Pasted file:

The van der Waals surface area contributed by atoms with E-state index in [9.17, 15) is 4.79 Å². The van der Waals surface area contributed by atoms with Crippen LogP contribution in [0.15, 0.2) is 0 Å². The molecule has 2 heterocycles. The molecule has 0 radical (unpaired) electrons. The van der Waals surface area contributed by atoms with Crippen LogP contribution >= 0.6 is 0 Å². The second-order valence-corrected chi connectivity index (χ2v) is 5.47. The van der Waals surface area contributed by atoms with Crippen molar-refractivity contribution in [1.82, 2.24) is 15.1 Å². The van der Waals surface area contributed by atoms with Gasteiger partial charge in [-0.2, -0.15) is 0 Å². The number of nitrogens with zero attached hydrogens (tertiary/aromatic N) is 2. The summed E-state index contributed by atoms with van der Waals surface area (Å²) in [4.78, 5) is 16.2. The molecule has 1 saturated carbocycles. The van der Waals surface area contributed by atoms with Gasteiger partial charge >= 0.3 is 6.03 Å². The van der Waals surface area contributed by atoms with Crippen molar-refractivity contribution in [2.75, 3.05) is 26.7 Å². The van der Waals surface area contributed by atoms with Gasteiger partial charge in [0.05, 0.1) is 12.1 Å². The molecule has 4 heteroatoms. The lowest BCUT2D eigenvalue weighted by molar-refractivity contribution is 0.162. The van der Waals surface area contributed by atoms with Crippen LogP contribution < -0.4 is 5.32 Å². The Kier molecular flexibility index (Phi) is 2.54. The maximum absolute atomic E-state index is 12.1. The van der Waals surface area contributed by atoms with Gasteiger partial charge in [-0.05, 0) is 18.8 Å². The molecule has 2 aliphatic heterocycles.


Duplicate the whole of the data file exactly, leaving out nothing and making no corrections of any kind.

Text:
The van der Waals surface area contributed by atoms with E-state index in [9.17, 15) is 4.79 Å². The van der Waals surface area contributed by atoms with Crippen LogP contribution in [0.15, 0.2) is 0 Å². The molecule has 2 heterocycles. The molecule has 0 radical (unpaired) electrons. The van der Waals surface area contributed by atoms with Crippen LogP contribution >= 0.6 is 0 Å². The second-order valence-corrected chi connectivity index (χ2v) is 5.47. The van der Waals surface area contributed by atoms with Crippen molar-refractivity contribution in [1.82, 2.24) is 15.1 Å². The van der Waals surface area contributed by atoms with Gasteiger partial charge in [-0.2, -0.15) is 0 Å². The number of nitrogens with zero attached hydrogens (tertiary/aromatic N) is 2. The summed E-state index contributed by atoms with van der Waals surface area (Å²) in [4.78, 5) is 16.2. The molecule has 1 saturated carbocycles. The van der Waals surface area contributed by atoms with Gasteiger partial charge >= 0.3 is 6.03 Å². The van der Waals surface area contributed by atoms with Crippen molar-refractivity contribution in [2.75, 3.05) is 26.7 Å². The van der Waals surface area contributed by atoms with Gasteiger partial charge in [0.05, 0.1) is 12.1 Å². The molecule has 4 heteroatoms. The lowest BCUT2D eigenvalue weighted by molar-refractivity contribution is 0.162. The van der Waals surface area contributed by atoms with Crippen LogP contribution < -0.4 is 5.32 Å². The Kier molecular flexibility index (Phi) is 2.54. The maximum absolute atomic E-state index is 12.1. The van der Waals surface area contributed by atoms with Gasteiger partial charge in [-0.05, 0) is 18.8 Å². The molecule has 2 aliphatic heterocycles.